knayte 7 years, 5 months ago

This is true. Taking Kentucky and Tennessee would make the most sense for my bike commute, but I just don't feel safe doing it.

Kat Christian 7 years, 5 months ago

but they aren't allowed on the deal with it already.

Brian Laird 7 years, 5 months ago

You need to use "will power" to keep yourself from violently assaulting other individuals? I would say that that is evidence of some serious mental problems.

Zoee 7 years, 5 months ago

Seriously, if you have to hold back from pushing them off the road you shouldn't be on the road. Go see a therapist. Cyclists have a right to be on the street and they aren't trying to hurt anyone like you flat out said you have to hold back from doing.

whats_going_on 7 years, 5 months ago

It depends on the sidewalk/street. For instance, most places downtown I wouldn't ride a bike on the sidewalk because they are so crappy and uneven. But on Clinton Pkwy, I'd rather not ride on the road, so since the sidewalks are double-wide there, I'll ride on that.

Kat Christian 7 years, 5 months ago

Now you just wait a minute.....when I bike ride with my grandson...we ride on the sidewalk for his safety. I'll be darn if I'll jeopardize his safety to please this law. If this city wants people to ride in the streets then they will have to make the roads safer with bordered bike lanes to prevent drivers from hitting bikers or widen every sidewalk in Lawrence. This is ridiculous. Society wants to promote good health by telling people they should get out and ride their bikes more yet this town wants to put biker safety in jeopardy by telling them they can't ride on the sidewalk. We need to come up with a better solution with a more practical nature that works for everyone and they make cost $$ and of course Lawrence does not have. So just leave it alone for now unless you have the $$ to solve this situation and put your $$ where your mouth is.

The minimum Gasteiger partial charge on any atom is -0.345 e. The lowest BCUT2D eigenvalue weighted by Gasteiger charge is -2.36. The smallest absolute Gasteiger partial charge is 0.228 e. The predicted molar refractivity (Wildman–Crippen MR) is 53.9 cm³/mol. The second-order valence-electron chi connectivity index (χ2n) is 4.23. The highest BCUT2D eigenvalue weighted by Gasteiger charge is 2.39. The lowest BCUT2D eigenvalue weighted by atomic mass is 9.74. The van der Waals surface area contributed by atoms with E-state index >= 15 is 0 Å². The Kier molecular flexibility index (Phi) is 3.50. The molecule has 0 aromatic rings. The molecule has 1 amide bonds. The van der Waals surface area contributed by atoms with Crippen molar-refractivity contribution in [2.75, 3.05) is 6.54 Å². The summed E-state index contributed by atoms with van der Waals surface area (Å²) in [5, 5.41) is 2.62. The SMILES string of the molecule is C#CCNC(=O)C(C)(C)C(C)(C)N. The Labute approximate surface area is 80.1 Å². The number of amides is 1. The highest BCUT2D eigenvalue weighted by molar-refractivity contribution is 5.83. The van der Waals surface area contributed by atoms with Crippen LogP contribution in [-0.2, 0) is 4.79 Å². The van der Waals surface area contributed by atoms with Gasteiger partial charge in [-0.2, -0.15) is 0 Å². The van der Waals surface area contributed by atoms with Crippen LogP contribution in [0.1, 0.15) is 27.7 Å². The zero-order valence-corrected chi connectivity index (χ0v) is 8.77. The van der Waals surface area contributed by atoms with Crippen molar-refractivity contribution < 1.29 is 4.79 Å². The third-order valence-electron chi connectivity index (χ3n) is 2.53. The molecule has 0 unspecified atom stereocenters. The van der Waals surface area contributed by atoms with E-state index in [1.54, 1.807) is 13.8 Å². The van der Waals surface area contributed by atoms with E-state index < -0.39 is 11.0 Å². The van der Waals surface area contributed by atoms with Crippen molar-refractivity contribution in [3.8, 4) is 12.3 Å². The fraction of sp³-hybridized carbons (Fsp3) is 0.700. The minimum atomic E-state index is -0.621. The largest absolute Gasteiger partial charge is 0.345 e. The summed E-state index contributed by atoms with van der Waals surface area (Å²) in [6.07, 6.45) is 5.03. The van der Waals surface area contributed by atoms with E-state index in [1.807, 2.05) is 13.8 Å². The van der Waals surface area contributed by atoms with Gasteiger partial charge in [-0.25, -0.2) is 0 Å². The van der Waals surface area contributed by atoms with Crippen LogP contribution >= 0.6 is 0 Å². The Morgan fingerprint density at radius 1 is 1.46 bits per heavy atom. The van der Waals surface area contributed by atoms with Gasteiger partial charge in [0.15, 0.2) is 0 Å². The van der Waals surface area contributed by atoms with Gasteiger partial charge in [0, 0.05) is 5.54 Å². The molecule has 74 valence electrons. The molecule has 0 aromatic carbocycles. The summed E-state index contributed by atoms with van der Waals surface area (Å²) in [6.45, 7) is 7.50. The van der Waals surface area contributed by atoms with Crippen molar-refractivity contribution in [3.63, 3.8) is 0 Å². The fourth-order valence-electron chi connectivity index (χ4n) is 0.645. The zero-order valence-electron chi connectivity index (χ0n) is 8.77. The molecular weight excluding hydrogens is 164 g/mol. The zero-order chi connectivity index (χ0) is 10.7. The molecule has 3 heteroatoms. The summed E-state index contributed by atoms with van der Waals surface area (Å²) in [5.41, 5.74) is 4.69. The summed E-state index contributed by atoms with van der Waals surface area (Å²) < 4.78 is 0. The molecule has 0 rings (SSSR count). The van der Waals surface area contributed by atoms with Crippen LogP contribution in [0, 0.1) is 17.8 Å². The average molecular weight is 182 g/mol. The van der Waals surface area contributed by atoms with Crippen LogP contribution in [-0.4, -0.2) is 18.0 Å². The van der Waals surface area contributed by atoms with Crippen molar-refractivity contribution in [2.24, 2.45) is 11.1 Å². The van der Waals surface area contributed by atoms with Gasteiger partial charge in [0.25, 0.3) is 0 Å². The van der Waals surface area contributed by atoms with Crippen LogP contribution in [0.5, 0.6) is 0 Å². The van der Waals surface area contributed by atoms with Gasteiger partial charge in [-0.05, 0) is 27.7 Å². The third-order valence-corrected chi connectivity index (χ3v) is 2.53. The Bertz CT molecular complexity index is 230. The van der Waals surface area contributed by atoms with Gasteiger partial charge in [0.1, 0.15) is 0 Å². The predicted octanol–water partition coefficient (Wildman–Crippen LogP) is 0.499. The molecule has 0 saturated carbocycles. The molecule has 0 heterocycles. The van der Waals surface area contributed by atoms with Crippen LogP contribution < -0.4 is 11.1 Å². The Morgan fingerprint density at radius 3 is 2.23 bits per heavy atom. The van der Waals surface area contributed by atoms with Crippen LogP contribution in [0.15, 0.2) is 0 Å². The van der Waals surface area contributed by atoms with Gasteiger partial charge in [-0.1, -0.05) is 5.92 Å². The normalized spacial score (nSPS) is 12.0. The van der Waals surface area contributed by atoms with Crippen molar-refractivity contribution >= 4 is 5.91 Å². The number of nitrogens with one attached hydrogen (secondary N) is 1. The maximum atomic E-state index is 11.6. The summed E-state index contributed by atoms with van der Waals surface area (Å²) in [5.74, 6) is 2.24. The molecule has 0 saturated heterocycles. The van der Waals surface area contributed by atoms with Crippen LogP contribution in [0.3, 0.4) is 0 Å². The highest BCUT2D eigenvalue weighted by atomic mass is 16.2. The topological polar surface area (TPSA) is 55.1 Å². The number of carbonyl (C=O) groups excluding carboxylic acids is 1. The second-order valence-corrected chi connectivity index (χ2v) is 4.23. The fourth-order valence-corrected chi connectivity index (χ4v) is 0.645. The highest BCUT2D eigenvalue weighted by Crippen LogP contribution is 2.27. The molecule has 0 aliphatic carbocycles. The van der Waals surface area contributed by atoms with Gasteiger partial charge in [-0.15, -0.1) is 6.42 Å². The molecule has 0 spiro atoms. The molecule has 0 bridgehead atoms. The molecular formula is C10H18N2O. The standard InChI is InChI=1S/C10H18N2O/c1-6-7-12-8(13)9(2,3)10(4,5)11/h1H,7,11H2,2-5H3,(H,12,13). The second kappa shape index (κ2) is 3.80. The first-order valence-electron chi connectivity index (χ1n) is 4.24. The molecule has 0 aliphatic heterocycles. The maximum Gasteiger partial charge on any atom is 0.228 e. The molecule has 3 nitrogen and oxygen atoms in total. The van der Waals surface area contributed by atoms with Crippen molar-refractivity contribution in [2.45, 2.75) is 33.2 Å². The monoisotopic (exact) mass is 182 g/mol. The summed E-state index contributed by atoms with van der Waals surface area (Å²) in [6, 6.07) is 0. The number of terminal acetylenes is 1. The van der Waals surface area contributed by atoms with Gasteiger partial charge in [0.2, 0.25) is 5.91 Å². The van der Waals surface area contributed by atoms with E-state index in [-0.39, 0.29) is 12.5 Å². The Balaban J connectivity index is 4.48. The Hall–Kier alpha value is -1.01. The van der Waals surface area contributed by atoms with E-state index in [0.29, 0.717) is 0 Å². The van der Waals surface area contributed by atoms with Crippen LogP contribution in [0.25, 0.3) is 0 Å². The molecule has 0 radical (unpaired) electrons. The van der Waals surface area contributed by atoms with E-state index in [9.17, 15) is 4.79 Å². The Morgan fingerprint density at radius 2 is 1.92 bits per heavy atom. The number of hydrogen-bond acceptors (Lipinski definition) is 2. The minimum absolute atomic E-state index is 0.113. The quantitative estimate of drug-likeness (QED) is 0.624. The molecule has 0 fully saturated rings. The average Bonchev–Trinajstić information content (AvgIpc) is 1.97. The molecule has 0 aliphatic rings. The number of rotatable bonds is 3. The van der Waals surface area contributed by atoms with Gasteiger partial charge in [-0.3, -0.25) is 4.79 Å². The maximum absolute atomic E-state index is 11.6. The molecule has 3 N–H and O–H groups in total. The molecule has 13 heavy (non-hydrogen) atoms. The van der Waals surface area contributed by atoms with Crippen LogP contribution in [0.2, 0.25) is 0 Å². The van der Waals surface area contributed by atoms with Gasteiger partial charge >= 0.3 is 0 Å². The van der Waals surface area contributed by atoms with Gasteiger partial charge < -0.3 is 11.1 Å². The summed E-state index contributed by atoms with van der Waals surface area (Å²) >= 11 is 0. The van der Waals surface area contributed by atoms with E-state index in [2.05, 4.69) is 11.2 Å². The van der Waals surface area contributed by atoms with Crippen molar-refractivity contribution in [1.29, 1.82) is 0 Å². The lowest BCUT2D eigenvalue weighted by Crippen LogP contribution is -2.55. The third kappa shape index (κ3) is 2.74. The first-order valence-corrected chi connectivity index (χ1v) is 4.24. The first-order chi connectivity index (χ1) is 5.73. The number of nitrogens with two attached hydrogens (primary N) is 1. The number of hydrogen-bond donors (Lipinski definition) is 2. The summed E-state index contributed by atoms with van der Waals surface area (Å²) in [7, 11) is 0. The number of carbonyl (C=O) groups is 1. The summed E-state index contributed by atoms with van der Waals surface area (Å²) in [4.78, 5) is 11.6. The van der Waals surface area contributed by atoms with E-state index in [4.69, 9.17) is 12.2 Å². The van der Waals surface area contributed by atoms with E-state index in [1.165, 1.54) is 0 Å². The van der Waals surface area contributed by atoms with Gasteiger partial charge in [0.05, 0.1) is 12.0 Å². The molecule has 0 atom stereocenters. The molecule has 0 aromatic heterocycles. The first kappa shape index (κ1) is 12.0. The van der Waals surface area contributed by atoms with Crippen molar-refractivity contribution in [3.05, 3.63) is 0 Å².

trailrunner 7 years, 5 months ago

I don't think anyone or the law suggests that young children should be forced to ride on the street. Although I'm just assuming. It's an issue of safety with regard to the speed of a bicycle with respect to a pedestrian. I'm guessing your grandson isn't riding his bike at 20 mph.

pizzapete 7 years, 5 months ago

Riding on the sidewalk is a good idea, especially on a busy street. Riding a bike on a busy sidewalk such as downtown or on campus is a bad idea and should not be allowed. The law is in place for a reason, right?

birdsandflowers 7 years, 5 months ago

What's the big deal if a bicycle rides on a sidewalk? I cringe for the safety of a biker when I see it riding on a busy street next to an empty sidewalk. Often times the biker in the street impedes traffic flow. If overall safety is viewed -- the biker in the street opposed to the biker and walkers simultaneously on a sidewalk -- the latter is the safest for all. And, isn't that what is important?

gl0ck0wn3r 7 years, 5 months ago

No. If they wish to be respected like another vehicle, they can't have it both ways and want to ride on sidewalks as well.

dwendel 7 years, 5 months ago

This is a moot debate. It doesn't matter what the traffic laws are as long as there continues to be NO enforcement. People will drive/ride in a manner that will best advance their own immediate self interests, whether that's texting while driving, blowing through red lights, not signaling, riding on sidewalks, thumping sub woofers at nuisance levels, etc. They will only not do these things if there is a substantial and imminent threat of repercussion for these behaviors, i.e. getting a ticket or crashing.